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New Vehicles That Inspire "Love It or Hate It" Attitudes in Terms of Styling
Often Have a Sales Advantage

While exterior vehicle styling is the primary reason consumers avoid certain models during the new-vehicle shopping process, models that inspire a "love it or hate it" attitude in terms of styling often have a sales advantage, according to the J.D. Power and Associates 2003 Avoider Study.

The inaugural study investigates why consumers fail to consider (avoid) particular models when shopping for a new vehicle. In addition, the study identifies the level of awareness consumers have of certain models.

The study finds that exterior styling is by far the most frequently stated reason shoppers avoid particular models. However, models with controversial styling that polarize opinions, such as the Chrysler PT Cruiser, Chevrolet Avalanche and Infiniti FX, often sell quicker and at a higher profit margin than models that fail to generate passion in either direction. On average, "love it or hate it" models move off dealer lots four days faster and at a $609 higher profit margin than models that are neither purchased nor avoided due to styling.

"It's better to polarize some shoppers than to generate mass apathy," said Chris Denove, partner at J.D. Power and Associates. "There is nothing wrong with a model that has a high rate of avoidance due to styling, provided this is offset by a significant number of shoppers who purchase the model because of styling. Of course, if given a choice, I'd rather create designs like the Jaguar S-Type or Infiniti G-35 Coupe, which offer the type of styling that is universally liked and rarely avoided."

The top 10 reasons consumers avoid vehicles are: styling; reliability concerns; cost; too small; poor quality; resale value; lack of incentives; poor performance; maintenance costs; and too big.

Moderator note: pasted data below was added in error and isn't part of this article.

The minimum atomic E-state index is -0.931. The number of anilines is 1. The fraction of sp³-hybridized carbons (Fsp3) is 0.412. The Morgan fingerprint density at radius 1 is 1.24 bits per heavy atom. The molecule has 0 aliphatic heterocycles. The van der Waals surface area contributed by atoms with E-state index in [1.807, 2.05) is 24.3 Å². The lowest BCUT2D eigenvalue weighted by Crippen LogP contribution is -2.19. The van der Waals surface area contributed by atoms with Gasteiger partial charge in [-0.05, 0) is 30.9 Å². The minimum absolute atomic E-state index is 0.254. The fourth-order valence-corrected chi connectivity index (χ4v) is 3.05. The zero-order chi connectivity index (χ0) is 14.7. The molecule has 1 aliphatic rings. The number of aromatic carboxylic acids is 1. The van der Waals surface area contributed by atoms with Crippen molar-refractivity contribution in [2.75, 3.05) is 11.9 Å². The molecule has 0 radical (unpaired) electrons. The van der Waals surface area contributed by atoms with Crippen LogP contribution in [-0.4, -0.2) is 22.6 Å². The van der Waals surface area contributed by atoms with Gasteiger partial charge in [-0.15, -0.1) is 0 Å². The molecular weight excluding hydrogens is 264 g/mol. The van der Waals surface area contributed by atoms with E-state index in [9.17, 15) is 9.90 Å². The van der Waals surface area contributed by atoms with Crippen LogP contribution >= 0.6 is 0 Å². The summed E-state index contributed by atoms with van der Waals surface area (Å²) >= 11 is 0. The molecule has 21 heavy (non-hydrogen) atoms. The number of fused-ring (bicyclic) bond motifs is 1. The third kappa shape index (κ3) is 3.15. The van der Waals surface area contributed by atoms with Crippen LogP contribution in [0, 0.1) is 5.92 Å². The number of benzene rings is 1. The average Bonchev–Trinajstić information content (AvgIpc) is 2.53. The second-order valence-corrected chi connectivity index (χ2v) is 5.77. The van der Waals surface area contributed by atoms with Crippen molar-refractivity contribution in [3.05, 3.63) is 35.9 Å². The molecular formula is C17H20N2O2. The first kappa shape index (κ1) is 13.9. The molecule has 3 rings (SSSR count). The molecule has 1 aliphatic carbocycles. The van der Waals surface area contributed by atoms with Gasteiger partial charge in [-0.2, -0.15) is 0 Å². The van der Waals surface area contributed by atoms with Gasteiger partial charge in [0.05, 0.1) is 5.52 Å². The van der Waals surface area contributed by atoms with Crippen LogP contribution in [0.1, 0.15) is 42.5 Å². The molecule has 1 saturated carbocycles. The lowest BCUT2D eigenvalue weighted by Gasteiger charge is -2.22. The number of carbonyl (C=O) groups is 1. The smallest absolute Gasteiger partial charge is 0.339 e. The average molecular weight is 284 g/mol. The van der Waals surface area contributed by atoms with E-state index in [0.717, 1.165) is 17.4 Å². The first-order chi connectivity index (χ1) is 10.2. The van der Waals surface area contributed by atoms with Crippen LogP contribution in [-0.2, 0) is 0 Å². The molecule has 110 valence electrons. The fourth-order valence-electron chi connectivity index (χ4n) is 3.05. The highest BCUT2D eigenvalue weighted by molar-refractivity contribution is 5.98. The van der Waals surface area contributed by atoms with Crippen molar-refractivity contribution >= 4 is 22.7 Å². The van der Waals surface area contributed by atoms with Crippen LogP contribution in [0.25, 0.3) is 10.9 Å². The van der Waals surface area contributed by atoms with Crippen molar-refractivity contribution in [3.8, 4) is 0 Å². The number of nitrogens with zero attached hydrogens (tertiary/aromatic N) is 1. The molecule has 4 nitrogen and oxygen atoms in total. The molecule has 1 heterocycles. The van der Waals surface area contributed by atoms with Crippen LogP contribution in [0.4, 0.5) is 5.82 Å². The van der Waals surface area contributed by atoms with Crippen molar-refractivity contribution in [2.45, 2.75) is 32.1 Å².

Shoppers avoid specific vehicles because of their perceptions, even if those perceptions differ from reality. For example, BMW and Mercedes-Benz models are frequently avoided because shoppers feel they cost too much to maintain. This is a case where perception does not match reality because both brands provide free maintenance to buyers.

Perceptions of reliability tend to follow the brand rather than individual models in the brand. For example, Korean and Domestic brands have the highest rates of avoidance due to reliability concerns.

"Perceptions are powerful among new-vehicle shoppers," said Denove. "Reliability is critical to new-vehicle shoppers, and manufacturers can suffer from poor reputations for reliability long after they make improvements in quality. The key is in effectively communicating vehicle strengths to consumers in order to close the gap between perception and reality."

The study also finds that personal experiences with manufacturers play an important role in why certain makes are avoided. More than one out of 10 vehicles consumers failed to consider were specifically avoided because of either their own bad experience or a friend telling them not to purchase that vehicle.

"This should serve as a wake-up call to manufacturers on the dangers of not satisfying their customers," said Denove. "Personal experiences, whether it be the buyer's own experiences or those of people they know, are the most influential sources of information buyers use during the shopping process. The choice is simple-satisfy your customers today or pay a small fortune in incentives to get people into the showroom the next time around."

The 2003 Avoider Study is based on responses from 27,241 owners who registered a new vehicle in January or February of 2003.

For more information, visit:

(Source: J.D. Power and Associates)


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